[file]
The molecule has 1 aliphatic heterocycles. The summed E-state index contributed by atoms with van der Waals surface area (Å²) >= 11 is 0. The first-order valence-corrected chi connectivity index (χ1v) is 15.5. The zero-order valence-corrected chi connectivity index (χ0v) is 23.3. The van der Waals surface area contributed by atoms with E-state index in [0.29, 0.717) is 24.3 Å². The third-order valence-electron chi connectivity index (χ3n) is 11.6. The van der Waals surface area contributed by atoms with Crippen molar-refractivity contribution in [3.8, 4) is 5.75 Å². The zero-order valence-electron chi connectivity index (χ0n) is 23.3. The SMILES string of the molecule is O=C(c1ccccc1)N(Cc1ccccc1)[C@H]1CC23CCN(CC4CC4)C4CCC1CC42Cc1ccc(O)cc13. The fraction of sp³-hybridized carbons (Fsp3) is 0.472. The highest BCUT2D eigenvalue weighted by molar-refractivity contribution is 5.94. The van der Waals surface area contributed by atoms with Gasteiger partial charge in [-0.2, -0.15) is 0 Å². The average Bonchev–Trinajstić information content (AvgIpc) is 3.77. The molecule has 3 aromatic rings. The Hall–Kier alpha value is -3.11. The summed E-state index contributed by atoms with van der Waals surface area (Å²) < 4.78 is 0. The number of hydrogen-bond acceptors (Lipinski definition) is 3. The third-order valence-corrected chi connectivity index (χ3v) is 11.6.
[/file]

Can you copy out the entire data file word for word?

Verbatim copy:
The molecule has 1 aliphatic heterocycles. The summed E-state index contributed by atoms with van der Waals surface area (Å²) >= 11 is 0. The first-order valence-corrected chi connectivity index (χ1v) is 15.5. The zero-order valence-corrected chi connectivity index (χ0v) is 23.3. The van der Waals surface area contributed by atoms with E-state index in [0.29, 0.717) is 24.3 Å². The third-order valence-electron chi connectivity index (χ3n) is 11.6. The van der Waals surface area contributed by atoms with Crippen molar-refractivity contribution in [3.8, 4) is 5.75 Å². The zero-order valence-electron chi connectivity index (χ0n) is 23.3. The SMILES string of the molecule is O=C(c1ccccc1)N(Cc1ccccc1)[C@H]1CC23CCN(CC4CC4)C4CCC1CC42Cc1ccc(O)cc13. The fraction of sp³-hybridized carbons (Fsp3) is 0.472. The highest BCUT2D eigenvalue weighted by molar-refractivity contribution is 5.94. The van der Waals surface area contributed by atoms with Gasteiger partial charge in [-0.2, -0.15) is 0 Å². The average Bonchev–Trinajstić information content (AvgIpc) is 3.77. The molecule has 3 aromatic rings. The Hall–Kier alpha value is -3.11. The summed E-state index contributed by atoms with van der Waals surface area (Å²) < 4.78 is 0. The number of hydrogen-bond acceptors (Lipinski definition) is 3. The third-order valence-corrected chi connectivity index (χ3v) is 11.6.